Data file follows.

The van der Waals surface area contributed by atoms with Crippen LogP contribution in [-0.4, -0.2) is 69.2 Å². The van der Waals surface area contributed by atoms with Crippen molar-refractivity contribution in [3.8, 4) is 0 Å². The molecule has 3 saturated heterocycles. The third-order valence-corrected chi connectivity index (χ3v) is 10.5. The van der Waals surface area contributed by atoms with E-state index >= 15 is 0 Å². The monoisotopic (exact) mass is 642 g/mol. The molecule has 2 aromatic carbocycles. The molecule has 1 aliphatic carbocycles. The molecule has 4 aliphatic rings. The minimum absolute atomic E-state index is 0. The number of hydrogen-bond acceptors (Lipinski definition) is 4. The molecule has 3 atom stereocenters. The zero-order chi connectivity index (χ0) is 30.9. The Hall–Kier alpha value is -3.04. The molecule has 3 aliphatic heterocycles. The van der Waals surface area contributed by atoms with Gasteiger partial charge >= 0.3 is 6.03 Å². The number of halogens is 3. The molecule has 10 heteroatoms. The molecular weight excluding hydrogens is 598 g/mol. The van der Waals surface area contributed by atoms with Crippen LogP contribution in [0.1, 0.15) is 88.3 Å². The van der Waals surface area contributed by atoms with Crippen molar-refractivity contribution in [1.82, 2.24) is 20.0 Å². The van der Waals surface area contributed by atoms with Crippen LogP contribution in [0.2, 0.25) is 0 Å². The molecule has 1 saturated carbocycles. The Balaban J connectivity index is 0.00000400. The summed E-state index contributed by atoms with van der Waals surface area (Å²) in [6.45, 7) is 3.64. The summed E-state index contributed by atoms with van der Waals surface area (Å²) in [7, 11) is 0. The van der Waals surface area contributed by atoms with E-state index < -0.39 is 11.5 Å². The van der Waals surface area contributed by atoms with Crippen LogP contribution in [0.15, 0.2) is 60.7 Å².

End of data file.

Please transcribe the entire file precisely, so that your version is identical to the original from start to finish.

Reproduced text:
The van der Waals surface area contributed by atoms with Crippen LogP contribution in [-0.4, -0.2) is 69.2 Å². The van der Waals surface area contributed by atoms with Crippen molar-refractivity contribution in [3.8, 4) is 0 Å². The molecule has 3 saturated heterocycles. The third-order valence-corrected chi connectivity index (χ3v) is 10.5. The van der Waals surface area contributed by atoms with E-state index >= 15 is 0 Å². The monoisotopic (exact) mass is 642 g/mol. The molecule has 2 aromatic carbocycles. The molecule has 1 aliphatic carbocycles. The molecule has 4 aliphatic rings. The minimum absolute atomic E-state index is 0. The number of hydrogen-bond acceptors (Lipinski definition) is 4. The molecule has 3 atom stereocenters. The zero-order chi connectivity index (χ0) is 30.9. The Hall–Kier alpha value is -3.04. The molecule has 3 aliphatic heterocycles. The van der Waals surface area contributed by atoms with Gasteiger partial charge >= 0.3 is 6.03 Å². The number of halogens is 3. The molecule has 10 heteroatoms. The molecular weight excluding hydrogens is 598 g/mol. The van der Waals surface area contributed by atoms with Crippen LogP contribution in [0.1, 0.15) is 88.3 Å². The van der Waals surface area contributed by atoms with Crippen molar-refractivity contribution in [1.82, 2.24) is 20.0 Å². The van der Waals surface area contributed by atoms with Crippen LogP contribution in [0.2, 0.25) is 0 Å². The molecule has 1 saturated carbocycles. The Balaban J connectivity index is 0.00000400. The summed E-state index contributed by atoms with van der Waals surface area (Å²) in [6.45, 7) is 3.64. The summed E-state index contributed by atoms with van der Waals surface area (Å²) in [7, 11) is 0. The van der Waals surface area contributed by atoms with E-state index < -0.39 is 11.5 Å². The van der Waals surface area contributed by atoms with Crippen LogP contribution in [0.15, 0.2) is 60.7 Å².